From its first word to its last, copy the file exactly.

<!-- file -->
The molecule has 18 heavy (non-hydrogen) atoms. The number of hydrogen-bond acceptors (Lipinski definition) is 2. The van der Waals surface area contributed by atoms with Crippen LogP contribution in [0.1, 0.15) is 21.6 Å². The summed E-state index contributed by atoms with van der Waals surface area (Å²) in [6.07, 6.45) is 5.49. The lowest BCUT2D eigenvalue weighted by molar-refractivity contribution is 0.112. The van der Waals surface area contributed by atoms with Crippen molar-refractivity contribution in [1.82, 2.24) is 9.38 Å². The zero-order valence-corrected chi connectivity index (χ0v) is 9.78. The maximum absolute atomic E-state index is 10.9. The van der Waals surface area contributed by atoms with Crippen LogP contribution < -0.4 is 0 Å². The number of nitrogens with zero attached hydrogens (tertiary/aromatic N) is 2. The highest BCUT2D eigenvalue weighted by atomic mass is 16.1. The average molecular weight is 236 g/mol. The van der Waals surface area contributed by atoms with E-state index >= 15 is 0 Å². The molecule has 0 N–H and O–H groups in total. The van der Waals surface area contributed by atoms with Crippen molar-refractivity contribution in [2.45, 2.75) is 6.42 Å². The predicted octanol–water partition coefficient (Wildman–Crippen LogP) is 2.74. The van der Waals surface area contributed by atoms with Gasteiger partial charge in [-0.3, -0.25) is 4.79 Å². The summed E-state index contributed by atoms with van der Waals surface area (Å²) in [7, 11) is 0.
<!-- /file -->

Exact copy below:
The molecule has 18 heavy (non-hydrogen) atoms. The number of hydrogen-bond acceptors (Lipinski definition) is 2. The van der Waals surface area contributed by atoms with Crippen LogP contribution in [0.1, 0.15) is 21.6 Å². The summed E-state index contributed by atoms with van der Waals surface area (Å²) in [6.07, 6.45) is 5.49. The lowest BCUT2D eigenvalue weighted by molar-refractivity contribution is 0.112. The van der Waals surface area contributed by atoms with Crippen molar-refractivity contribution in [1.82, 2.24) is 9.38 Å². The zero-order valence-corrected chi connectivity index (χ0v) is 9.78. The maximum absolute atomic E-state index is 10.9. The van der Waals surface area contributed by atoms with Crippen LogP contribution < -0.4 is 0 Å². The number of nitrogens with zero attached hydrogens (tertiary/aromatic N) is 2. The highest BCUT2D eigenvalue weighted by atomic mass is 16.1. The average molecular weight is 236 g/mol. The van der Waals surface area contributed by atoms with E-state index >= 15 is 0 Å². The molecule has 0 N–H and O–H groups in total. The van der Waals surface area contributed by atoms with Crippen molar-refractivity contribution in [2.45, 2.75) is 6.42 Å². The predicted octanol–water partition coefficient (Wildman–Crippen LogP) is 2.74. The van der Waals surface area contributed by atoms with Gasteiger partial charge in [-0.3, -0.25) is 4.79 Å². The summed E-state index contributed by atoms with van der Waals surface area (Å²) in [7, 11) is 0.